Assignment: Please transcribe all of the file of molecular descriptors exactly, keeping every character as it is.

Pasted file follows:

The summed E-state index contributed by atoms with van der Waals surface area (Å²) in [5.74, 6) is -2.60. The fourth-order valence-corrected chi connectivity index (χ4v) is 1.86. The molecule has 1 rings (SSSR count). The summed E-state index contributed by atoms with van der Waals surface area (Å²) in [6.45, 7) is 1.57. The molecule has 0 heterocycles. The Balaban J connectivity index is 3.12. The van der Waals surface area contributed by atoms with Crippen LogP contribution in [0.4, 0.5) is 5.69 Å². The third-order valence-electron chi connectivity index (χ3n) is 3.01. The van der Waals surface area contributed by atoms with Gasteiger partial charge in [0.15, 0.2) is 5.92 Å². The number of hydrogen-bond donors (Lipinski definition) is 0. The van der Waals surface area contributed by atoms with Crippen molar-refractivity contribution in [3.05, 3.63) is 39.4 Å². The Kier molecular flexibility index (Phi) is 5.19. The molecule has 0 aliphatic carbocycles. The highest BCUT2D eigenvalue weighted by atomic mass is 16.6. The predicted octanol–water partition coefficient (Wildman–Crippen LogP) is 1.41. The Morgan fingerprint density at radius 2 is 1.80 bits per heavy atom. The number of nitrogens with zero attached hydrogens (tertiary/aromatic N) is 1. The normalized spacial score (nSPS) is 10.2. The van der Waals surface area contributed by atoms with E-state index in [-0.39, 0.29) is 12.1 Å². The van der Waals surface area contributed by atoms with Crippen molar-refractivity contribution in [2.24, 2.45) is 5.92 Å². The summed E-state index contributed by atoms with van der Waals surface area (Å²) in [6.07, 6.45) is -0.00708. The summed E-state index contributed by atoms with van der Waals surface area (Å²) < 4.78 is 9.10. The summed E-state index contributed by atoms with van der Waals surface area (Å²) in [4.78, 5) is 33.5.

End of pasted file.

The summed E-state index contributed by atoms with van der Waals surface area (Å²) in [5.74, 6) is -2.60. The fourth-order valence-corrected chi connectivity index (χ4v) is 1.86. The molecule has 1 rings (SSSR count). The summed E-state index contributed by atoms with van der Waals surface area (Å²) in [6.45, 7) is 1.57. The molecule has 0 heterocycles. The Balaban J connectivity index is 3.12. The van der Waals surface area contributed by atoms with Crippen LogP contribution in [0.4, 0.5) is 5.69 Å². The third-order valence-electron chi connectivity index (χ3n) is 3.01. The van der Waals surface area contributed by atoms with Gasteiger partial charge in [0.15, 0.2) is 5.92 Å². The number of hydrogen-bond donors (Lipinski definition) is 0. The van der Waals surface area contributed by atoms with Crippen molar-refractivity contribution in [3.05, 3.63) is 39.4 Å². The Kier molecular flexibility index (Phi) is 5.19. The molecule has 0 aliphatic carbocycles. The highest BCUT2D eigenvalue weighted by atomic mass is 16.6. The predicted octanol–water partition coefficient (Wildman–Crippen LogP) is 1.41. The Morgan fingerprint density at radius 2 is 1.80 bits per heavy atom. The number of nitrogens with zero attached hydrogens (tertiary/aromatic N) is 1. The normalized spacial score (nSPS) is 10.2. The van der Waals surface area contributed by atoms with E-state index in [-0.39, 0.29) is 12.1 Å². The van der Waals surface area contributed by atoms with Crippen molar-refractivity contribution in [2.24, 2.45) is 5.92 Å². The summed E-state index contributed by atoms with van der Waals surface area (Å²) in [6.07, 6.45) is -0.00708. The summed E-state index contributed by atoms with van der Waals surface area (Å²) < 4.78 is 9.10. The summed E-state index contributed by atoms with van der Waals surface area (Å²) in [4.78, 5) is 33.5.